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Bookstore Dream (DS) artwork

Bookstore Dream (DS) review


"A fun but generally unremarkable management sim, available at a price point that's hard to resist."


What do you play in the hospital while your wife is sleeping off her surgery? A few days ago, I found myself asking that question. The answer I settled on was Bookstore Dream. It's a DSiWare title from Circle Entertainment. My choice to finally play it was quite random but, as it turns out, also the right one.

Admittedly, I was a captive audience. My wife's successful surgery had ended just a few hours previously, and the in-laws had headed to a local family member's house for the night while I stayed behind with my beloved. She was mostly sleeping and would wake up for only a few minutes here and there before drifting off to sleep again. I was merely there so she wouldn't have to wake up alone in a strange place. And when she wasn't awake, I turned my attention into running a virtual bookstore as a profitable venture.

Bookstore Dream begins by providing you with a generous budget and a mostly bare building with just a few shelves. With your allotted funds, you must pay to establish contracts with various publishers so they will let you buy and stock their books. As the business relationship improves, they'll trust you with better titles and you can work with additional groups to carry newspapers and CDs and postcards, as well. That's not how a lot of book shops work, of course. Many of them just order from a single distributor such as Ingram that takes care of all of the publisher relations on their behalf. But placing orders through Ingram wouldn't make for a particularly great game, so I was willing to forgive the developers for their occasional deviations from reality.

Bookstore Dream (DS) imageBookstore Dream (DS) image


As you start carrying new books, you must decide what number of them to keep in stock at minimum, and how many to order when the time comes to replace dwindling stock. You can sell them at a discount, and you determine how many personnel to employ and what advertising campaigns to run in order to generate additional foot traffic to your establishment. You also have the option to invest in additional shelving and racks, which allows you to expand your inventory when you have the money to do so, and you can even buy comfortable furniture to put bibliophiles in the mood to spend. All of these improvements come with additional upkeep costs.

Managing the shop is actually quite simple, once you've read through the tutorial and started messing around for a bit. The whole shop fits nicely on the bottom screen, and the menus--though not especially obvious at first--make a lot of sense and facilitate the process quite well. Adding furniture isn't quite as easy as I would like, since it's easy to tap in the wrong area and thus select the wrong space with which to interact, but nothing actually gets in the way too badly and eventually you should adapt to it all just fine. Then you'll be managing things like a champ.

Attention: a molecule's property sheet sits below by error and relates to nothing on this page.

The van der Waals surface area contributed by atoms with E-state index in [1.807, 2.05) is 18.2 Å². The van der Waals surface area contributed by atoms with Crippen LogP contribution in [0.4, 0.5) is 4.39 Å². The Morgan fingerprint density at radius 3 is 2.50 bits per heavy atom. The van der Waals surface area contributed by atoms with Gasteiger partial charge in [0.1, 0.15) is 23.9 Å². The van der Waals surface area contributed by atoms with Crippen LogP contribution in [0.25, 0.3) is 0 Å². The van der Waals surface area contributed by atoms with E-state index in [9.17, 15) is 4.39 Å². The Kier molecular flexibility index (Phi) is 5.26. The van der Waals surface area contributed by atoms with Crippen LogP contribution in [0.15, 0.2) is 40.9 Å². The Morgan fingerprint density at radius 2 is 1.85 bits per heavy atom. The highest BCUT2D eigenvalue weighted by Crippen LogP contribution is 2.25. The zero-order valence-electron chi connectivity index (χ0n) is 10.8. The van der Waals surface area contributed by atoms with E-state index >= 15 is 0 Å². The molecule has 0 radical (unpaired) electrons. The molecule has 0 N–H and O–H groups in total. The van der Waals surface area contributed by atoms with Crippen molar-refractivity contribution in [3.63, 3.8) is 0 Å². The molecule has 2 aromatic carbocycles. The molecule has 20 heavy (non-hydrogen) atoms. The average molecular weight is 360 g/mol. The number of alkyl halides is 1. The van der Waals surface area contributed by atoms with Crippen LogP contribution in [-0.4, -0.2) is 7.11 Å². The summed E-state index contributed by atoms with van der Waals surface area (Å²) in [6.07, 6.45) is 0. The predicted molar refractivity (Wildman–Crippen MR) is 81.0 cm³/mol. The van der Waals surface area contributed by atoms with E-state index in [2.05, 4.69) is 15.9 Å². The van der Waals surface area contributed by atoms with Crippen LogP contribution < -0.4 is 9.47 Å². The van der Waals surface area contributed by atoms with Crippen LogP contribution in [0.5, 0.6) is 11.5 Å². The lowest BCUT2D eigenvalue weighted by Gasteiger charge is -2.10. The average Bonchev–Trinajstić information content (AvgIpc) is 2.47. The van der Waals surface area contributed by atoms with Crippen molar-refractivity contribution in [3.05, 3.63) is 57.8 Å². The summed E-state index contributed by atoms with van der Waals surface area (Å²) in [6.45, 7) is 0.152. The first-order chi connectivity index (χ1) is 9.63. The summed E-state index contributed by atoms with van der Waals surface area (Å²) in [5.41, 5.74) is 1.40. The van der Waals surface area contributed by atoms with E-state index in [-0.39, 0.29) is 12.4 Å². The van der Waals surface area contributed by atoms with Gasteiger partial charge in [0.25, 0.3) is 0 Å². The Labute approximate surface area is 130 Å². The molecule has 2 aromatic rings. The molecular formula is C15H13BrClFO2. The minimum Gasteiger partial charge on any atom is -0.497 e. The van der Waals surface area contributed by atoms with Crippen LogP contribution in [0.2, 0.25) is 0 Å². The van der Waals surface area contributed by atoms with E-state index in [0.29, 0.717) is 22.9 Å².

As the game progresses, of course, your level of capital increases. You move larger and larger amounts of inventory, and the sales figures get bigger and bigger. However, a lot of that is cosmetic. Basically, from very nearly the start of the game right to the end, you're doing the same general things and you don't need to change your strategy much at all once you find one that works. I was a clumsy manager at the start, and there were some tense early weeks when I wasn't sure what I was doing or if I would survive, but I never had a negative or even a $0 balance and I didn't even come close to losing.

Bookstore Dream (DS) imageBookstore Dream (DS) image


The simulation campaign lasts 99 in-game days, during which you'll see the same cheery sprites and artwork and listen to the same background music and assortment of simple sound effects. Then you get a horribly translated screen congratulating you and encouraging you to pursue your real-world dreams. If you want to keep playing from there, well, you can't. You can only load your save and play through the last day again, or start a new trip through the game from scratch.

Bookstore Dream lasts somewhere around 7 or 8 hours if you play from beginning to end, which is plenty of time to see absolutely everything the game has to offer if you catch on early. It's a mostly enjoyable campaign, even though it does get repetitive by around the halfway mark and there is a fair bit of downtime where you're just watching sales ring up and hoping a lot of people are buying. If you're into micro-management simulations, you'll likely find it rather shallow and repetitive but still competent and even quite enjoyable for long stretches.

When I chose to play Bookstore Dream on a whim in the hospital that night, it kept me relaxed and entertained for as long as I needed it to and the time I spent with it passed quite quickly. The game was almost exactly what I expected and hoped for when I bought it a few weeks previously, without any major surprises working either for or against it. As I recall, it only cost me $2 or so to download, and at that price I'd say it's worth every penny I spent and more besides. Definitely give it a shot.

3/5

honestgamer's avatar
Staff review by Jason Venter (June 28, 2015)

Jason Venter has been playing games for 30 years, since discovering the Apple IIe version of Mario Bros. in his elementary school days. Now he writes about them, here at HonestGamers and also at other sites that agree to pay him for his words.

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